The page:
Integration of Digital Read-Alouds with Preservice Teachers

April Sanders
Department of Education, Spring Hill Community College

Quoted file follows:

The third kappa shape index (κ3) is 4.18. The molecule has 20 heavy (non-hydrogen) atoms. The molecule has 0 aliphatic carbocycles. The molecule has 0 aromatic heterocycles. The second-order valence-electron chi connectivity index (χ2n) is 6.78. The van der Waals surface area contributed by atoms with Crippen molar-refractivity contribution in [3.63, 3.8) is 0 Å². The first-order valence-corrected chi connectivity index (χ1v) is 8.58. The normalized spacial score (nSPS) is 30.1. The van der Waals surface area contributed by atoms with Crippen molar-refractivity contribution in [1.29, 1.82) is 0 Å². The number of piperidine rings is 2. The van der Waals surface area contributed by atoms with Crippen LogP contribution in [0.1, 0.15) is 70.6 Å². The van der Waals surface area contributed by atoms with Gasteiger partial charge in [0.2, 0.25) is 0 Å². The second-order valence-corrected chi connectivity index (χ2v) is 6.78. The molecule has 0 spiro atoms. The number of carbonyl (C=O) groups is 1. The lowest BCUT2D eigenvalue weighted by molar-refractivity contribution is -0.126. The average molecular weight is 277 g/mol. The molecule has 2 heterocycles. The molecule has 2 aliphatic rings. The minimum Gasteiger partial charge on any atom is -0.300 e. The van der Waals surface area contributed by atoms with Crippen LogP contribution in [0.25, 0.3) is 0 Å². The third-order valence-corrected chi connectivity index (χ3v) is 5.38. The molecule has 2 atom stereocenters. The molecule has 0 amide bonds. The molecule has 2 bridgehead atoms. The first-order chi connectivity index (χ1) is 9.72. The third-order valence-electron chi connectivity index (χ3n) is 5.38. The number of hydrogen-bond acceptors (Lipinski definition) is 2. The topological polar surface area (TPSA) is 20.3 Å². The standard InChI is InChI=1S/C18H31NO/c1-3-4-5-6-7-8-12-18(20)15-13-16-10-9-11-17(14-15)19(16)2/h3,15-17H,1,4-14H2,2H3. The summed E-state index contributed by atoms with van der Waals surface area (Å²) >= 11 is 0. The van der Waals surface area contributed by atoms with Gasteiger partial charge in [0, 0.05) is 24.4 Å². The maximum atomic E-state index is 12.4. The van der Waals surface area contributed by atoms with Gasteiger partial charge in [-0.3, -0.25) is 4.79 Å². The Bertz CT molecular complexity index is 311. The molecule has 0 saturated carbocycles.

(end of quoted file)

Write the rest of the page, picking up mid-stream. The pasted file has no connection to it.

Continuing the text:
Defining terms such as reading and text has substantially changed within the realm of literacy in the past decade and is ever-changing as technology and multimodal options evolve. The expansion of literacy to include technologies is at the core of the new literacies.  Since the New Literacies are rapidly carving a place in literacy instruction, this study focused on digital read-alouds and investigated how pre-service teachers were able to effectively create digital read-alouds based on Lambert’s (2002) model of digital stories as well as examining the participants’ views on using a new literacy instead of a traditional option for read-alouds when doing clinical hours in the elementary classroom. This qualitative study took two approaches.  The first approach was a content study examining how Lambert’s (2002) seven elements of effective digital storytelling are used in the digital read-alouds created by the participants.  The second approach was a case study involving 15 participants; the study looked at how pre-service teachers were able to apply elements of the reader response theory through digital read-alouds and how they see application in an elementary classroom. Louise Rosenblatt’s transactional theory is one theoretical lens to use in viewing the reader’s response to various new literacies. The complement of the image to composition can add to the overall experience for the reader/viewer as Rosenblatt describes in this theory. This study highlights how a traditional practice can be transformed through digital literacies to engage students and create a quality product without weakening the integrity of the curriculum content of the course.